The retroactive first Marvel Comics appearance of Venom just sold for almost three and a half million dollars…
We're just going to leave that there and let it sink in for a moment.
While Venom is a major comic book and now live-action big-budget superstar, many fans know his/its origins are far more modest, when Venom was just Spider-Man's 'Black Costume.'
Venom's mythology was at the center of the recent major Marvel Comics event King in Black (opens in new tab) and the character just received a new Venom (opens in new tab) ongoing series, and of course, there are the big-screen adaptations featuring actors Topher Grace and most recently Tom Hardy (and a possible third MCU version in the future). But Venom began simply as a seemingly benign new Spider-Man costume.
And according to a tweet by Heritage Auctions (opens in new tab), the original page that features that seemingly benign 'first' appearance in 1984's Secret Wars #8 (opens in new tab) sold on January 13 after what it calls a "heated battle" for $3,360,000.
The page is by artist Mick Zeck from the script by writer (and at the time Marvel editor-in-chief Jim Shooter). It's part of a monthly 12-issue "maxi-series" starring most of Marvel's superstar characters at the time - one of the first for the publisher and precursor for the modern comic book event series.
The original Secret Wars (opens in new tab) (there has since been a 2015 revival (opens in new tab)) featured Marvel's most popular heroes and villains transported to an alien world to be pitted against each other in combat for the entertainment of a mysterious, all-powerful villain known as the Beyonder.
Without getting into the finer details of Secret Wars and how it could come to the MCU which can be found here, during the course of the battles Spider-Man's costume is destroyed and he uses a mysterious alien device to conjure a new one. To his surprise (as the original lettered art shows), it comes out black rather than his standard red-and-blue scheme.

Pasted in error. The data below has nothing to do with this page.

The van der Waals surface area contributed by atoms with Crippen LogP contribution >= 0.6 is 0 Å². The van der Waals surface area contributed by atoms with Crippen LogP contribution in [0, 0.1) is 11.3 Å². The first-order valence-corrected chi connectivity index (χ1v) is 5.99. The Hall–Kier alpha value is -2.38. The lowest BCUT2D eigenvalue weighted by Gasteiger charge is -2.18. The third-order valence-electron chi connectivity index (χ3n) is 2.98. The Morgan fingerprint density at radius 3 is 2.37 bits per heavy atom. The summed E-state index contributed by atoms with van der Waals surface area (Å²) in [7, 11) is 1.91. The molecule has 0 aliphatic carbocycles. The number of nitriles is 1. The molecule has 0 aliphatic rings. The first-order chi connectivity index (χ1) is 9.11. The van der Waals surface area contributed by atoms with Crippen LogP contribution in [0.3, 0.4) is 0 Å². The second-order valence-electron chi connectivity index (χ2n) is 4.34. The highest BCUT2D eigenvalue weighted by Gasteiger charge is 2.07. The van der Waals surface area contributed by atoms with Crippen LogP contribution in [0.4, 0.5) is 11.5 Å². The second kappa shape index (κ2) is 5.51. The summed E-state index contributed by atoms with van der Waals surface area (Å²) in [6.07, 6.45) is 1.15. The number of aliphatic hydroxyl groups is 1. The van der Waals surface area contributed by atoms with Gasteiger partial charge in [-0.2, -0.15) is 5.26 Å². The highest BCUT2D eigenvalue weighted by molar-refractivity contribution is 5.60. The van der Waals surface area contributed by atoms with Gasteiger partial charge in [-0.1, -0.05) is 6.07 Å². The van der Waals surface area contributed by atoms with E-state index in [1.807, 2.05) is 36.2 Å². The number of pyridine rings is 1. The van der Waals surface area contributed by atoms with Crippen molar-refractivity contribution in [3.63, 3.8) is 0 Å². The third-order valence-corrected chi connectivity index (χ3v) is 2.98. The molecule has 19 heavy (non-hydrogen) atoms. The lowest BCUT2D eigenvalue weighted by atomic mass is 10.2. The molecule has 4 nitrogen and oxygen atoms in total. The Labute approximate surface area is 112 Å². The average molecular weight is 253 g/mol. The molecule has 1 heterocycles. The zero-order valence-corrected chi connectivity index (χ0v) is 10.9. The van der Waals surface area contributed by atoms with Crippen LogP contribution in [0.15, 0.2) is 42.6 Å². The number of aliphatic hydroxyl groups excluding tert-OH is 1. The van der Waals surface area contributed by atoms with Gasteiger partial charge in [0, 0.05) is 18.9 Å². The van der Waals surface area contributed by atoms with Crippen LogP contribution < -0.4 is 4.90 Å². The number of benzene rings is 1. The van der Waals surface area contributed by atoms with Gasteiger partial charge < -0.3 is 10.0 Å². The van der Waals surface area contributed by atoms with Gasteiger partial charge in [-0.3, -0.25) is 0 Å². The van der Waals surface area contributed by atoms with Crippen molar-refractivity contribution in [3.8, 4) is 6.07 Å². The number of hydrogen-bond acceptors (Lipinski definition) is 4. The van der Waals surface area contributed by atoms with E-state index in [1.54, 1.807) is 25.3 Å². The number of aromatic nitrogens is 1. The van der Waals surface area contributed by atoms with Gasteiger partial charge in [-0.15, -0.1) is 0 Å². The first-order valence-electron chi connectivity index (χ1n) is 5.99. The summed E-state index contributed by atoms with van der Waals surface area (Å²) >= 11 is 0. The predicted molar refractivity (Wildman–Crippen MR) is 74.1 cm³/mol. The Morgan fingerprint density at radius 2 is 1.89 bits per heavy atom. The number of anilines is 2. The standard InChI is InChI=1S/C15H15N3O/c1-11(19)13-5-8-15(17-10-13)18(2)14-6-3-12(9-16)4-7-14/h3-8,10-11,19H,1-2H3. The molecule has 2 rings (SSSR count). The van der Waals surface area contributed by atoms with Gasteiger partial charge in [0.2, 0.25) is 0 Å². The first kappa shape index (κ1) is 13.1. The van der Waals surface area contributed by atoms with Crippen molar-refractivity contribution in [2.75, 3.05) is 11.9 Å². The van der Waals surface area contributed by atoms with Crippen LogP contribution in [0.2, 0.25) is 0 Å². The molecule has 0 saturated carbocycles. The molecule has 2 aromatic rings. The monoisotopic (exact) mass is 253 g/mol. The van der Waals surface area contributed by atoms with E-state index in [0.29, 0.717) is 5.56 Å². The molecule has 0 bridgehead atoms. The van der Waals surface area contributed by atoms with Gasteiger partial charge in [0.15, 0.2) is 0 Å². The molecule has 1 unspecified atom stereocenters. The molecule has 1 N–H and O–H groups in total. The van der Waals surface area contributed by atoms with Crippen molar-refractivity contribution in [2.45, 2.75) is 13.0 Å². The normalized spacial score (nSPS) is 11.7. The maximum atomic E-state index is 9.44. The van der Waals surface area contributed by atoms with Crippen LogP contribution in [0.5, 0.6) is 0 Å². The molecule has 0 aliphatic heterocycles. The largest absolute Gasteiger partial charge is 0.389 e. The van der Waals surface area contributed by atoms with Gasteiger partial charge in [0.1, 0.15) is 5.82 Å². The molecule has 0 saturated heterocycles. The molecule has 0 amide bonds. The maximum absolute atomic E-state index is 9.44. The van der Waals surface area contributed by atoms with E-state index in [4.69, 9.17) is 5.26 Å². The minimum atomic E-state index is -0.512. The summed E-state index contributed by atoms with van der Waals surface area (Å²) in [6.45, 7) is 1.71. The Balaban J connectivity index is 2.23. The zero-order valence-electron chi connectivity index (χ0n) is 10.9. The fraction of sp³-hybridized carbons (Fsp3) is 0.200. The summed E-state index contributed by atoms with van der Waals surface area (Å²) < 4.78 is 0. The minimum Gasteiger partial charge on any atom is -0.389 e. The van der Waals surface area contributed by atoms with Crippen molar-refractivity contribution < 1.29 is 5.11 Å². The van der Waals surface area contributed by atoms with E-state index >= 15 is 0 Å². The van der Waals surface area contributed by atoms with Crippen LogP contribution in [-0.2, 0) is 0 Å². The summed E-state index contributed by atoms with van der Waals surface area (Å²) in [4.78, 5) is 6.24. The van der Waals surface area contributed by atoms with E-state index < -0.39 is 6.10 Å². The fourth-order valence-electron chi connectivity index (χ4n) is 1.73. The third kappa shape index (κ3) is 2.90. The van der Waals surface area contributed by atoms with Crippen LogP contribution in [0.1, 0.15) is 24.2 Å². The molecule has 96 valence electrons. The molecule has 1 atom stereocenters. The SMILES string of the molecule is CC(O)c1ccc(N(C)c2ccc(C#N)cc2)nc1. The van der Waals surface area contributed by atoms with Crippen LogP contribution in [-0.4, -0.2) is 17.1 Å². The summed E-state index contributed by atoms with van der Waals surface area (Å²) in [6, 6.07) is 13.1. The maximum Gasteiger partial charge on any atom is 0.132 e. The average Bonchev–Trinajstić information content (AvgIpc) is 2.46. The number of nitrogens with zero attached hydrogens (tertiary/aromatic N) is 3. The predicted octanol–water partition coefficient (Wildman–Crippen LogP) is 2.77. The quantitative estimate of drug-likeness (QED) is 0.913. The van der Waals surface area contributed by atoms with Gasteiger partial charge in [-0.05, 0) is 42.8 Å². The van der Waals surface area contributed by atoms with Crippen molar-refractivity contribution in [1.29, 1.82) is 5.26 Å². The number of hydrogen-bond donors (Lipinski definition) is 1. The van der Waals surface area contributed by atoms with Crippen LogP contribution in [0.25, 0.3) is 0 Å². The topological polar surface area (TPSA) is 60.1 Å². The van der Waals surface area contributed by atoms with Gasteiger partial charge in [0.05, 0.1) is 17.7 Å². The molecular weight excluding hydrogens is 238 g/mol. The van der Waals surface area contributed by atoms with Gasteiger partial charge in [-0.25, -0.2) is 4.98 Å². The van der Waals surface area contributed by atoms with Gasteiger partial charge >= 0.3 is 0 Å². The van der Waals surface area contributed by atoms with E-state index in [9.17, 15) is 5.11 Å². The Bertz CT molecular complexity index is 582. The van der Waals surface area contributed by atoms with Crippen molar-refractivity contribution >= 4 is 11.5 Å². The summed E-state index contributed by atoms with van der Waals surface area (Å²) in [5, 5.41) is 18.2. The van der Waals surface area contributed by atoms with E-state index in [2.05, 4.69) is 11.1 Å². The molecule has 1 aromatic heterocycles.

The Black Costume - at the time the first significant change to Spider-Man's look since his creation, was a big hit with fans, particularly due to a clever solution to a publishing necessity by Marvel.(opens in new tab)
Remember where we called it Venom's retroactive first appearance? Because all its top characters would be off on an alien world for a full year, instead of relocating all their solo ongoing series to the alien world for the same year, they were all seen in their own series being whisked off to the Secret Wars world, only to return immediately in real-time; most with significant changes like a new member of the Fantastic Four (She-Hulk for the Thing) and Spider-Man's new black duds.
Secret Wars then played out over the next year providing the backstory to the changes seen immediately in the ongoing titles.
So the surprise Black Costume (which debuted in Amazing Spider-Man #252 (opens in new tab)) was around relatively unexplained in Spider-Man's solo series for months before its 'origin' in Secret Wars #8.
And hence the Venom part of the legend was born.
Back in New York City the costume began behaving strangely. With the help of the Fantastic Four's Reed Richards, Peter discovers that the costume is a living alien symbiote bonding itself (well, falling in love, really) with Peter. Peter removes the alien entity by force when it tries to take over his mind.(opens in new tab)
Unfortunately for Spidey, the symbiote would escape, bond with his bitter Daily Bugle rival Eddie Brock, and with it, give Brock the knowledge of Spider-Man's secret identity, the secrets behind his superpowers, and powers that included being undetectable to Peter's Spider-Sense. This made Brock (now as Venom) and anyone subsequently bonded to the symbiote or its symbiote off-shoots like Carnage as some of the most formidable supervillains in Spider-Man's history.
But Venom proved so popular, he/it eventually became less of a Spider-Man villain and took on more of an anti-hero role (as 'Lethal Protector') as adapted in the most recent Sony films.
With an MCU debut potentially in Venom's future, whoever bid the winning $3,360,000 might one day have gotten a bargain.
Remember when people used to debate the $4 billion Disney paid for Marvel?
Yeah, that ain't a thing anymore.